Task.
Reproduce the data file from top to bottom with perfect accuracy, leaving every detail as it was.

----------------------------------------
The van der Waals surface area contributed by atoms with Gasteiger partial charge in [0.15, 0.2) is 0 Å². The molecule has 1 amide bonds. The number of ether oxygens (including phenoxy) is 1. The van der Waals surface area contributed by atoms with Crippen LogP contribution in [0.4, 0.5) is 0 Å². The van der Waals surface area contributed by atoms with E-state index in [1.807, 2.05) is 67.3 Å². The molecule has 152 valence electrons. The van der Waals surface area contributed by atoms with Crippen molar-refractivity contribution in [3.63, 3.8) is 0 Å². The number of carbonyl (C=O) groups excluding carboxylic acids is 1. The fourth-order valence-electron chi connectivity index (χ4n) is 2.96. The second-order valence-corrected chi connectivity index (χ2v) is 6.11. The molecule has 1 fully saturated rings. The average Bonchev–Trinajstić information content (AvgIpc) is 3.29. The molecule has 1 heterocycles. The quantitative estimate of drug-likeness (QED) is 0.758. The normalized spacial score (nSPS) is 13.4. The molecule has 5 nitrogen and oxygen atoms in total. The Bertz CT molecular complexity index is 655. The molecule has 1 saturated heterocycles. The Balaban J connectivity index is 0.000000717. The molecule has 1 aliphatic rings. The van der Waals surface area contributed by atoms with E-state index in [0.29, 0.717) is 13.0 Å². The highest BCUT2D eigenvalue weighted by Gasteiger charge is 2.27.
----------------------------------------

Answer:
The van der Waals surface area contributed by atoms with Gasteiger partial charge in [0.15, 0.2) is 0 Å². The molecule has 1 amide bonds. The number of ether oxygens (including phenoxy) is 1. The van der Waals surface area contributed by atoms with Crippen LogP contribution in [0.4, 0.5) is 0 Å². The van der Waals surface area contributed by atoms with E-state index in [1.807, 2.05) is 67.3 Å². The molecule has 152 valence electrons. The van der Waals surface area contributed by atoms with Crippen molar-refractivity contribution in [3.63, 3.8) is 0 Å². The number of carbonyl (C=O) groups excluding carboxylic acids is 1. The fourth-order valence-electron chi connectivity index (χ4n) is 2.96. The second-order valence-corrected chi connectivity index (χ2v) is 6.11. The molecule has 1 fully saturated rings. The average Bonchev–Trinajstić information content (AvgIpc) is 3.29. The molecule has 1 heterocycles. The quantitative estimate of drug-likeness (QED) is 0.758. The normalized spacial score (nSPS) is 13.4. The molecule has 5 nitrogen and oxygen atoms in total. The Bertz CT molecular complexity index is 655. The molecule has 1 saturated heterocycles. The Balaban J connectivity index is 0.000000717. The molecule has 1 aliphatic rings. The van der Waals surface area contributed by atoms with E-state index in [0.29, 0.717) is 13.0 Å². The highest BCUT2D eigenvalue weighted by Gasteiger charge is 2.27.